It’s one of the beautifully unique aspects of hockey. The toughest players on the ice are inevitably the nicest ones off it. Nobody was tougher than Keith Magnuson during his 10 years patrolling the blue line for the Blackhawks at the Stadium. Look the wrong way at one of his teammates and you would have to answer to No. 3. That toughness stayed on the ice, however. Off the ice, out of uniform, there was nobody nicer.
John Ferguson, Dave Schultz, Terry O’Reilly, the Plager brothers . . . there were plenty of bad dudes in the NHL during Keith Magnuson’s playing days. He fought them all and lost to most of them–Carol Vadnais being a notable exception. But it wasn’t his fighting ability that distinguished Keith Magnuson, it was his fighting spirit. As much as the great Bobby Hull or Stan Mikita, he came to symbolize a proud, talented Blackhawks team that was great fun to watch and follow. Modest talent, im-measurable desire.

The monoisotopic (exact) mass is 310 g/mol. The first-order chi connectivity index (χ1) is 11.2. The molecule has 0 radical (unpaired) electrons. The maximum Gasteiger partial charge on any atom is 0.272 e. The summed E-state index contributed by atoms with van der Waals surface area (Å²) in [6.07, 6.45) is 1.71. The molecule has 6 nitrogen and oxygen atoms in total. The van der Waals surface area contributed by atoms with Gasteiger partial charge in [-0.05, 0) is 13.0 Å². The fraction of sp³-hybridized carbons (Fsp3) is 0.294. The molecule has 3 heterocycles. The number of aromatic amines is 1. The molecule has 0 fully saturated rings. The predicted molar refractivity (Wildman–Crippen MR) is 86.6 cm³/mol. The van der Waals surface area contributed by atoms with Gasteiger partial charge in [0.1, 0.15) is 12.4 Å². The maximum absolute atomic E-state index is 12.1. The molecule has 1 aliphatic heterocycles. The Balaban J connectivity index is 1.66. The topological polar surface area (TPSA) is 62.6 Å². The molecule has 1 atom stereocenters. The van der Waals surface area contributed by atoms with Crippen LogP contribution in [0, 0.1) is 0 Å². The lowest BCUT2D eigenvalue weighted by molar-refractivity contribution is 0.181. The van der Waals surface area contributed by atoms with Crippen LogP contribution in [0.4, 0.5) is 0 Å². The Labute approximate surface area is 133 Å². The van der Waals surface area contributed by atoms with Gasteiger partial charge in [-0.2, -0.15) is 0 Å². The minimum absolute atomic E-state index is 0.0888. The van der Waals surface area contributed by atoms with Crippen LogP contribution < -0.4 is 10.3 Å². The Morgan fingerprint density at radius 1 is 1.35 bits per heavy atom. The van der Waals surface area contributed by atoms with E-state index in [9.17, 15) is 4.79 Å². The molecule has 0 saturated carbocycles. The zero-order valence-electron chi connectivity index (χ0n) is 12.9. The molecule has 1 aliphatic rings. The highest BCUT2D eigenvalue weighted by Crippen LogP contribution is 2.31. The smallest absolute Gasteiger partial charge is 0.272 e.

Keith Magnuson was a classic NHL defenseman, with 14 goals and more than 1,400 penalty minutes during his many years with the Hawks. To hockey fans the world over, he gained a reputation as a fiery redhead and a hard-nosed player. To Chicagoans who have come to know and love him over the past 30 years, he was an open and friendly man, always quick with a smile and an autograph. He was a shrewd and successful businessman, a tough competitor on the links and a loving family man.
I was fortunate enough to become friends with this amazing man!
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